Building Fire Deaths Must Spur Us All To Remember Fire Safety

Every hour, every day across the United States, a house or business fire breaks out, causing injuries, deaths and property loss.

On April 24, a man died when his rowhouse in the 1200 block of South 46th Street went up in flames, according to a story in The Philadelphia Inquirer. The house had no smoke alarms, according to firefighters.

On April 6, a veteran Philadelphia firefighter was killed in the line of duty as he was battling a three-alarm blaze in a fabric store in Queen Village, according to another Inquirer report. Capt. Michael Goodwin was killed inside the building as he fought the blaze with other firefighters, the story said.

In Bridgewater, N.J., lightning caused a blaze that destroyed a home but caused no injuries on April 10, according to a report on

In Charlotte, N.C., a toddler died in a house fire April 11 that was sparked by a portable fan, according to a report from television station WBTV 3.

Unattended hot dogs left cooking on a stove ignited a house fire April 8 in Birmingham, Ala., that claimed the lives of an 80-year-old woman and her 63-year-old son, according to a report from Some 25 other fires in Birmingham also started the same way in the first three months of 2013, the report said.

All of these tragedies are stark reminders of the need for everyone, including homeowners, tenants, businesspeople and employees, to take steps to prevent fire injuries, deaths and property damage by using caution, common sense and awareness wherever they live, work and play.

A full range of fire prevention and safety tips, including ensuring that homes have at least one functional smoke alarm, maintaining fire extinguishers on site to help put out small fires before they spread, and having planned fire escape routes for your family home in the event of a blaze, are available online from the U.S. Fire Administration (USFA).

More than 3,500 Americans die each year in fires and approximately 18,300 are injured, with a majority of those fires occurring in the home, according to the USFA. “There are time-tested ways to prevent and survive a fire,” the group says on its website. “It’s not a question of luck. It’s a matter of planning ahead.”

Other key fire safety rules include being sure not to ever overload circuits or extension cords and never allowing cords and wires to lay under rugs, over nails or in high traffic areas. “Immediately shut off and unplug appliances that sputter, spark or emit an unusual smell” and have them professionally repaired or replaced, the group states.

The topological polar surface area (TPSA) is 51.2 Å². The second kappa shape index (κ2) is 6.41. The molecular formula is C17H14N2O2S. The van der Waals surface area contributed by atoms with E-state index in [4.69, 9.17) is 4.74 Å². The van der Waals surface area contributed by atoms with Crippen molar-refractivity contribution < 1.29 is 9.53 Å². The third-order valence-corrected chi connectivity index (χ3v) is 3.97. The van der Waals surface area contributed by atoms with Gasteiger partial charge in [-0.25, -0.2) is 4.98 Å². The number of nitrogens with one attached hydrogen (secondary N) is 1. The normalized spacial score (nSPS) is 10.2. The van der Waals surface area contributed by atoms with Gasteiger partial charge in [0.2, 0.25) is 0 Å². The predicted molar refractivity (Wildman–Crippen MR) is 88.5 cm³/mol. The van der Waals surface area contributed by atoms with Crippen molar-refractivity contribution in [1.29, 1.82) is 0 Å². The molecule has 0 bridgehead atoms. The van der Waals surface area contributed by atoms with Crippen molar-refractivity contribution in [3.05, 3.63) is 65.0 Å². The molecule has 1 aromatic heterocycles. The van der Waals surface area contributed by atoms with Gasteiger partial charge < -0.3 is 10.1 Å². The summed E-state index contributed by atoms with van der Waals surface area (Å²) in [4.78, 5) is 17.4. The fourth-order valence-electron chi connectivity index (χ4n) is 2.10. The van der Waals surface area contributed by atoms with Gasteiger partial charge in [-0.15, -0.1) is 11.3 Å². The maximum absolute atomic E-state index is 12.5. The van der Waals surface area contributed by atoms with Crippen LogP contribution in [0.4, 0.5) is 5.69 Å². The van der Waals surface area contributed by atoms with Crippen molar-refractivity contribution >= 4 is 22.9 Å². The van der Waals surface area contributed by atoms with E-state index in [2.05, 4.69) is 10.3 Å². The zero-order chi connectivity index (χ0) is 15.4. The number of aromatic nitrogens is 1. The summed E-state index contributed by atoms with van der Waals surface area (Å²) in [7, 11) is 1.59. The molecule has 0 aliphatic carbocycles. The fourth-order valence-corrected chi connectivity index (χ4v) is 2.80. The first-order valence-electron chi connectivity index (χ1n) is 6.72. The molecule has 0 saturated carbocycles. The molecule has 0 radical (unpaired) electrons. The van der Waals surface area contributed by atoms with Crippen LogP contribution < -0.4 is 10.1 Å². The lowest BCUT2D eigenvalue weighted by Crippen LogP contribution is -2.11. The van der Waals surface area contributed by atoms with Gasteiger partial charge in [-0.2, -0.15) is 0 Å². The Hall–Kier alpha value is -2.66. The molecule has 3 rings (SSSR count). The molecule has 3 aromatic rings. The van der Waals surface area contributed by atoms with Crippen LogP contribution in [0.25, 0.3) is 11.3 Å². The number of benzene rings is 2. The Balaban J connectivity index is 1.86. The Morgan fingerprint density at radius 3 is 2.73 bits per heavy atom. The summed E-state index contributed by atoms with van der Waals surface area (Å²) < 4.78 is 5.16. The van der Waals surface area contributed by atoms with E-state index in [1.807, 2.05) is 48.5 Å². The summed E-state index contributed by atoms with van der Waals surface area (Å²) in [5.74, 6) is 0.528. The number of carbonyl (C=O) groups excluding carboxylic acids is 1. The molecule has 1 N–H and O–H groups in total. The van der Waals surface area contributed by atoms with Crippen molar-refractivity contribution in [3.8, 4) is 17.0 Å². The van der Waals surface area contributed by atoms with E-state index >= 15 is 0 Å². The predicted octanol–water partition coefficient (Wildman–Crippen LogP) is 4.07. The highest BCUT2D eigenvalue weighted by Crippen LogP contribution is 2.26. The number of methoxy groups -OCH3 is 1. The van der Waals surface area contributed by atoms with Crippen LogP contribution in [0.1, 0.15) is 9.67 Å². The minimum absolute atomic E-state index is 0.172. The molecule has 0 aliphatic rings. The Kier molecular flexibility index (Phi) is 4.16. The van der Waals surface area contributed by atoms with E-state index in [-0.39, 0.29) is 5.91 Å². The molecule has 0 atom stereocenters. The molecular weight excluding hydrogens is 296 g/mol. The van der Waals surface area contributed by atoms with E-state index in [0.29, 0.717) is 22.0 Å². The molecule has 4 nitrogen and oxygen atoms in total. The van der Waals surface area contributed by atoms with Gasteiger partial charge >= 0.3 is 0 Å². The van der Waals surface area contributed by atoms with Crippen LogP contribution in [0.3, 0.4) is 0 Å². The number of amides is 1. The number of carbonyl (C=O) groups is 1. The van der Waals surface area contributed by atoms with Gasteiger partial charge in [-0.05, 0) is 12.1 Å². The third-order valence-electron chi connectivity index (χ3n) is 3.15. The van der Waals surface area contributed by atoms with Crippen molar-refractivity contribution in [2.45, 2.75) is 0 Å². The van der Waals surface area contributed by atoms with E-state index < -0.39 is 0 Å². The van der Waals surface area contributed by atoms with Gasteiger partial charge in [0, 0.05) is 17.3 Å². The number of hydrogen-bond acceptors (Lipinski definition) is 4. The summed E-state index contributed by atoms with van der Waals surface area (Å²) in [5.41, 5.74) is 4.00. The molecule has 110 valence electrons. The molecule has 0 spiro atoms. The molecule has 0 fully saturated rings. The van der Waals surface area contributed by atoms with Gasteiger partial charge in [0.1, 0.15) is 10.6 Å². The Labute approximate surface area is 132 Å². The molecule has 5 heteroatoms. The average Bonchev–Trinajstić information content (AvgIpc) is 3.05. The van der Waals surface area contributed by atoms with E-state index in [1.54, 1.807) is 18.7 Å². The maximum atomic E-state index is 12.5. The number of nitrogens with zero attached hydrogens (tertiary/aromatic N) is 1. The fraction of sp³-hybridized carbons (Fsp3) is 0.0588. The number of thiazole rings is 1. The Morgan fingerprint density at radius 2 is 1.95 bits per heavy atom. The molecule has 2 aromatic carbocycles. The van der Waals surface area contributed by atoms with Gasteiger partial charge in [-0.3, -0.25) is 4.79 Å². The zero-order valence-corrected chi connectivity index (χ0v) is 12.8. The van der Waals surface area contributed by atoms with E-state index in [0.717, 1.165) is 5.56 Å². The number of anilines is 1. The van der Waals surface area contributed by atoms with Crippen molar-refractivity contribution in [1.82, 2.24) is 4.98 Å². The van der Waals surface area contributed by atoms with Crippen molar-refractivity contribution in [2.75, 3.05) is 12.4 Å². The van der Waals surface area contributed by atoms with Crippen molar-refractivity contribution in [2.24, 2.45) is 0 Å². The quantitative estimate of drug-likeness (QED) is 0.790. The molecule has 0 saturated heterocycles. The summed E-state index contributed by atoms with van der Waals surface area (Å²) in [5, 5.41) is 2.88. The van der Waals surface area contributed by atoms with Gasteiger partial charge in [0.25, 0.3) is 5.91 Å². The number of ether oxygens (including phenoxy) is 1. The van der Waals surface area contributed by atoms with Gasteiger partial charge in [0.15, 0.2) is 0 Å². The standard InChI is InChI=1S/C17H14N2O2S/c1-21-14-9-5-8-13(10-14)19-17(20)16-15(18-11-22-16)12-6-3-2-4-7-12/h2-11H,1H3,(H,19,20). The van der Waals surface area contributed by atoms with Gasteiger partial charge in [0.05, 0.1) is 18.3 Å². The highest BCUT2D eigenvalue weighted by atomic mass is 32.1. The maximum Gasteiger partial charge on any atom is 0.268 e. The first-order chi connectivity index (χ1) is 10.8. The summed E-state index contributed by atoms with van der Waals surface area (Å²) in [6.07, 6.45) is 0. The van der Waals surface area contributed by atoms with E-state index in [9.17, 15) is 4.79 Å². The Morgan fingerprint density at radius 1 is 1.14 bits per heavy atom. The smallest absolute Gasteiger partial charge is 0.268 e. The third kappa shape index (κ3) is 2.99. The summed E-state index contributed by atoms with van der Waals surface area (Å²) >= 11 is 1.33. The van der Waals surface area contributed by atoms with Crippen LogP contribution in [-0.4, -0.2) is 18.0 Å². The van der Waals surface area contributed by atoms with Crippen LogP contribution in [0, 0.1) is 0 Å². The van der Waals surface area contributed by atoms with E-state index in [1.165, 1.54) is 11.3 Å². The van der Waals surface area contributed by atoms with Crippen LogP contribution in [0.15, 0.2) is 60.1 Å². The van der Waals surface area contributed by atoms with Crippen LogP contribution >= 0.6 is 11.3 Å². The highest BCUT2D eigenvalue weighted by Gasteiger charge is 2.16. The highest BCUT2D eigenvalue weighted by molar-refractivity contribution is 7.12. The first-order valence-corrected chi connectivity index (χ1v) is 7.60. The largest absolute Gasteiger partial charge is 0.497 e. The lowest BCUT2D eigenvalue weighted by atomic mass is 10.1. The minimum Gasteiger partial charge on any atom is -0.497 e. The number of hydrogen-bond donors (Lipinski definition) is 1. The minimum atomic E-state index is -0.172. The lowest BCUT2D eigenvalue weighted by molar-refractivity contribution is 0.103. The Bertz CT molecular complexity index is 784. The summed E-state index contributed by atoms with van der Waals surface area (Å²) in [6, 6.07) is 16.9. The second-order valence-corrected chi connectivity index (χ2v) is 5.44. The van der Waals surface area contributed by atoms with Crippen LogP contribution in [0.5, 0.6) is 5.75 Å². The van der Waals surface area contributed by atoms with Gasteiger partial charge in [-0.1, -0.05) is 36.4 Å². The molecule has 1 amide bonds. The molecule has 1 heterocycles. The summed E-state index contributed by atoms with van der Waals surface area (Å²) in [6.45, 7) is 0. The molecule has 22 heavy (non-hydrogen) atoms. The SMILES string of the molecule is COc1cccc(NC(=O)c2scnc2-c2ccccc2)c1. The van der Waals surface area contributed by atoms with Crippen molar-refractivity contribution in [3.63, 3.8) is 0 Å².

Nearly 600 deaths a year are caused by fires in bedrooms, the agency states, many of which are caused by misuse or poor maintenance of electrical devices, such as overloading extension cords or using portable space heaters too close to combustibles. Residents should never smoke in bed and should use lots of care when using portable heaters, which can ignite fires in blankets and other bedding materials.

Cooking fires also cause many deaths, and people always must remember to never leave food cooking unattended, according to the USFA.

Fire safety is critical in every community and only when all residents are aware of the dangers of fire and are working to minimize them can our neighbors and communities be safer.

We here at MyPhillyLawyer want to remind all of our neighbors about the insidious and deadly dangers of fires and highlight the measures we can all take to prevent fires and the tragic loss of life that they bring.

Blogger’s Note:

This MyPhillyLawyer blog post on fire safety is dedicated to a dear friend who died April 1, 2013, due to severe injuries sustained in a house fire that happened in Philadelphia on Jan. 23 in the 4600 block of Larchwood Avenue.

Miki N. Takamori was a 48-year-old medical administrator at the Hospital of the University of Pennsylvania whose passion for life and exuberance for her friends and her work touched everyone she met.  On the early morning of the blaze, she jumped from a second-story window to escape the flames that filled her home. She was hospitalized for more than two months battling severe burns and other major injuries.  The fire was apparently caused by “non-permanent electrical wiring” on the premises, according to her obituary in The Philadelphia Inquirer.

Miki and her energy and good nature will always be missed and loved by her friends and family.